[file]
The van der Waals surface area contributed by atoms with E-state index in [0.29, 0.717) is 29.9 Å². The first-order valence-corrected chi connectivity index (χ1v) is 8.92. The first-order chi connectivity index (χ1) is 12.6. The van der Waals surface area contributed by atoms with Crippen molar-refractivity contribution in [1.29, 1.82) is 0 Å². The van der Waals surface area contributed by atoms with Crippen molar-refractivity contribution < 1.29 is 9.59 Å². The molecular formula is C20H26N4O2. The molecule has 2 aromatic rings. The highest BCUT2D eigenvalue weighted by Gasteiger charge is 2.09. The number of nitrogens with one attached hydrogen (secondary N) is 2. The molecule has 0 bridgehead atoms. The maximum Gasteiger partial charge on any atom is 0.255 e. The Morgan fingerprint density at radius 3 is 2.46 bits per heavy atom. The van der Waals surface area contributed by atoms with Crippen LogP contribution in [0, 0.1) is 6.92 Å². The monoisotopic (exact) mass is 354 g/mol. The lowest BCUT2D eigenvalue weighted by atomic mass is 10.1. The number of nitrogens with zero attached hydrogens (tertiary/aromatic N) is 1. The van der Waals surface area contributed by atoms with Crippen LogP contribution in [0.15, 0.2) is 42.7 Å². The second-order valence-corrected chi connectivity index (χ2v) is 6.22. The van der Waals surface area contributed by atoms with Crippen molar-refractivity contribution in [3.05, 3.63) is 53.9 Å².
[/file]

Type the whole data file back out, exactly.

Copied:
The van der Waals surface area contributed by atoms with E-state index in [0.29, 0.717) is 29.9 Å². The first-order valence-corrected chi connectivity index (χ1v) is 8.92. The first-order chi connectivity index (χ1) is 12.6. The van der Waals surface area contributed by atoms with Crippen molar-refractivity contribution in [1.29, 1.82) is 0 Å². The van der Waals surface area contributed by atoms with Crippen molar-refractivity contribution < 1.29 is 9.59 Å². The molecular formula is C20H26N4O2. The molecule has 2 aromatic rings. The highest BCUT2D eigenvalue weighted by Gasteiger charge is 2.09. The number of nitrogens with one attached hydrogen (secondary N) is 2. The molecule has 0 bridgehead atoms. The maximum Gasteiger partial charge on any atom is 0.255 e. The Morgan fingerprint density at radius 3 is 2.46 bits per heavy atom. The van der Waals surface area contributed by atoms with Crippen LogP contribution in [0, 0.1) is 6.92 Å². The monoisotopic (exact) mass is 354 g/mol. The lowest BCUT2D eigenvalue weighted by atomic mass is 10.1. The number of nitrogens with zero attached hydrogens (tertiary/aromatic N) is 1. The van der Waals surface area contributed by atoms with Crippen LogP contribution in [0.15, 0.2) is 42.7 Å². The second-order valence-corrected chi connectivity index (χ2v) is 6.22. The van der Waals surface area contributed by atoms with Crippen molar-refractivity contribution in [3.05, 3.63) is 53.9 Å².